At first, much of your effort is spent on things like not crashing every time, or taking an effective racing line that doesn't result in falling off the side of a hill into oblivion. The excellent branching track design feels like a bit of a double-edged sword while you're learning the ropes. With no set route to follow, there's an inherent panic over having to make split-second decisions and then make equally quick jump/trick choices. But with the Race courses clocking in at around 90 seconds a lap, the familiarity of looping the same terrain three times in quick succession per race soon eradicates the initial sense of bumbling uncertainty. Each track feels like a puzzle to explore. There's no way you'll get by through racing grit alone in the first instance.
In the game's other modes, the trick/race emphasis sits either side of Race mode. In Sprint mode, the emphasis is on pure wheel-to-wheel racing. Described as the game's 'Espresso shot', each track is much shorter than the Race equivalents, with each lap clocking in at just 40 seconds. Tracks feature only a couple of jumps, so there's much less of a chance to 'boost surf' around the course, and more focus on keeping on the track and the racing line. A quick blast was light relief, sacrificing some of the depth and trickery of Race mode for a more frantic, more traditional take on quad-bike racing. As an introduction to the basic handling, Sprint runs are arguably your best first port of call.
Freestyle mode, meanwhile, takes a more fantastical approach entirely. The overriding goal has little to do with being first past the post. This time it's important to get the best score, and doing so means staying in the race by not allowing your ride to run out of gas. Pulling off tricks is the top priority, with a proportionally greater score awarded to fancier tricks. Chaining tricks together via the linker timer is the key, but doing so is an art in itself. Do you risk draining gas by using your boost and make a better jump, or just play it safe? Aiding you in your quest for points and more gas are four types of pick-up: one raises boost level, one multiplies score, one tops up fuel, another allows you to do more advanced signature tricks.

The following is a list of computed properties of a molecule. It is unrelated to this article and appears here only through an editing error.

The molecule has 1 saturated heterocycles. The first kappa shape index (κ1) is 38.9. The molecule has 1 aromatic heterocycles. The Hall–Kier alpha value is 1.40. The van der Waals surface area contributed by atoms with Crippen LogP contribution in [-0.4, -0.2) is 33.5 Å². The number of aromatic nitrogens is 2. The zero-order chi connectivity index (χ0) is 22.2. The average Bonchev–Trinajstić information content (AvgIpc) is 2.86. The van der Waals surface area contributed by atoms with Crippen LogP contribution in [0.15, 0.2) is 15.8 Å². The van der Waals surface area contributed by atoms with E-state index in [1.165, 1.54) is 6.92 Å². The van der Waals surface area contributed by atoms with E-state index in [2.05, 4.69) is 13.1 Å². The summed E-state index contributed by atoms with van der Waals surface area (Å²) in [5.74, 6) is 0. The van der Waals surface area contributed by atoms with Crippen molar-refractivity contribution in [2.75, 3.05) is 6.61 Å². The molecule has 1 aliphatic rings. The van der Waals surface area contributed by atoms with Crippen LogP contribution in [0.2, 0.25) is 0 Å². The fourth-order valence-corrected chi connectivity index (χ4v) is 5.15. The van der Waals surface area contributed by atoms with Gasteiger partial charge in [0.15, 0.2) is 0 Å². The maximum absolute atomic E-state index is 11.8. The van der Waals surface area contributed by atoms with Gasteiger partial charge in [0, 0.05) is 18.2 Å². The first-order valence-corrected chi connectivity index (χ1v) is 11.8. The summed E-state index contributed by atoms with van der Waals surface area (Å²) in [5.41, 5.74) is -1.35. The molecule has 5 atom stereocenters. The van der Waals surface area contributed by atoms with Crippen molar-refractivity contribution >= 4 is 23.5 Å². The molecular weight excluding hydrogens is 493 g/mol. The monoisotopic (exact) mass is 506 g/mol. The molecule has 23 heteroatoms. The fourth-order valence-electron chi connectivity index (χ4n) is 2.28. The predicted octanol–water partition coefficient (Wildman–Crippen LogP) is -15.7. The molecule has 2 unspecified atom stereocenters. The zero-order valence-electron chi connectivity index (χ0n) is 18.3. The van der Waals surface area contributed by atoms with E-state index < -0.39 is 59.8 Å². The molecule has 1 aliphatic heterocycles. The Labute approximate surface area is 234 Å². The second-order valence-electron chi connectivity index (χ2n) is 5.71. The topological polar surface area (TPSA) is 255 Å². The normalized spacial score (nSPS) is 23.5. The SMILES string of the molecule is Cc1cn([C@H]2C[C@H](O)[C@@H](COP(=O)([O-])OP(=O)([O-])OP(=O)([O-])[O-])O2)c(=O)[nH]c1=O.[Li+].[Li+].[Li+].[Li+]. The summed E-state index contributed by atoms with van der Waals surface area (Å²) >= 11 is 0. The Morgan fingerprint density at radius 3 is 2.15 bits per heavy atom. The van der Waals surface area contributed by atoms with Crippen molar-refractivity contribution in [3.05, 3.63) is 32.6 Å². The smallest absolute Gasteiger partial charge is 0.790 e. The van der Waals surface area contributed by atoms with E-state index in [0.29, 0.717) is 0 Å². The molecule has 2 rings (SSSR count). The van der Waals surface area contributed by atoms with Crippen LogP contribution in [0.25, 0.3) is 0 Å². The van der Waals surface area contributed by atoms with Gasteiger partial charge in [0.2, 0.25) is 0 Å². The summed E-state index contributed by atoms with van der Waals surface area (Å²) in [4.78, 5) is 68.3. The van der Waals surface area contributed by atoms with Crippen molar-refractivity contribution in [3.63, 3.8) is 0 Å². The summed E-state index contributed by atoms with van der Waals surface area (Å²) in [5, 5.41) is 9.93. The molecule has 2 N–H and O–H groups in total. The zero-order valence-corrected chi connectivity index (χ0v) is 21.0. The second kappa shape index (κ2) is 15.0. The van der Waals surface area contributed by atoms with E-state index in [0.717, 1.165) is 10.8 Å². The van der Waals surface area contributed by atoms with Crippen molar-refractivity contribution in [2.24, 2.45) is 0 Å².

By far the trickiest mode with which to get to grips, it's even more crucial in Freestyle to learn the course layout and learn the best route to scoop up those precious pickups. More so than in Race mode, you'll find yourself tricking off every little bump in the road - even fairly insignificant ramps can be mined for a trick opportunity, allowing you to amp up your boost bar fairly quickly. But to really get good, it's essential to have a grasp of the trick mechanics in the first place. Definitely not one into which you should dive straight away.
In total, the game's World Tour mode is comprised of 50 events, with 12 tracks per mode over six locations, making 36 tracks altogether. You can expect a fairly diverse set of locations, including Italy, New Mexico, Wyoming and California, with more yet to be revealed. Meanwhile, there are six characters (plus one unlockable), and a bike-creation system that allows for 70-100,000 possible permutations. For the purposes of the demo we didn't really check out the customisation element, but it's possible to tinker with both performance and the overall look of the quad bike.
With features locked down, Black Rock is also keen to stress that PS3 fans can expect the game to look identical to the 360 version - in other words, a solid 30 frames-per-second, massive 20km draw distance and exceptionally impressive levels of details throughout. Will Pure be the first game since Burnout Paradise to live up to that billing? Our Face-Off workbench is ready and waiting. Multiplayer support will also be identical, Black Rock tells us, with 16-player online play promising the ability to do anything in the offline game in multiplayer, which is nice. And with review code set to wing its way to us in the very near future, you can check back soon to see if Pure delivers on its promise.